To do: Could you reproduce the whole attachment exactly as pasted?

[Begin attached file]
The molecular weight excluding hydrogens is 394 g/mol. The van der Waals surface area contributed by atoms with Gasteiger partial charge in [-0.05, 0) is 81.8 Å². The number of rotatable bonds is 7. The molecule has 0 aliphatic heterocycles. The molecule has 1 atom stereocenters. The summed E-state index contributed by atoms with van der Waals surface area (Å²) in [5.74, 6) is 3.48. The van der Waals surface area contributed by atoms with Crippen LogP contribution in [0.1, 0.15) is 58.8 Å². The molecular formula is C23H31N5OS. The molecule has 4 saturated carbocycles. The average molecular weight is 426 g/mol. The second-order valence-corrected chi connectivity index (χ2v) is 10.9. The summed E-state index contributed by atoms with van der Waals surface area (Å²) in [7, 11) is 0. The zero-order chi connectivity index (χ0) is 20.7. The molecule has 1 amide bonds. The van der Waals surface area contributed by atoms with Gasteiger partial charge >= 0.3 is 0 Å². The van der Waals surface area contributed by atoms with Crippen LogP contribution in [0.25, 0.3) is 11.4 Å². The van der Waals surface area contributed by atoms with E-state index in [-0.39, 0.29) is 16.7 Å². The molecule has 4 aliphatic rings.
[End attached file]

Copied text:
The molecular weight excluding hydrogens is 394 g/mol. The van der Waals surface area contributed by atoms with Gasteiger partial charge in [-0.05, 0) is 81.8 Å². The number of rotatable bonds is 7. The molecule has 0 aliphatic heterocycles. The molecule has 1 atom stereocenters. The summed E-state index contributed by atoms with van der Waals surface area (Å²) in [5.74, 6) is 3.48. The van der Waals surface area contributed by atoms with Crippen LogP contribution in [0.1, 0.15) is 58.8 Å². The molecular formula is C23H31N5OS. The molecule has 4 saturated carbocycles. The average molecular weight is 426 g/mol. The second-order valence-corrected chi connectivity index (χ2v) is 10.9. The summed E-state index contributed by atoms with van der Waals surface area (Å²) in [7, 11) is 0. The zero-order chi connectivity index (χ0) is 20.7. The molecule has 1 amide bonds. The van der Waals surface area contributed by atoms with Gasteiger partial charge >= 0.3 is 0 Å². The van der Waals surface area contributed by atoms with Crippen LogP contribution in [0.25, 0.3) is 11.4 Å². The van der Waals surface area contributed by atoms with E-state index in [-0.39, 0.29) is 16.7 Å². The molecule has 4 aliphatic rings.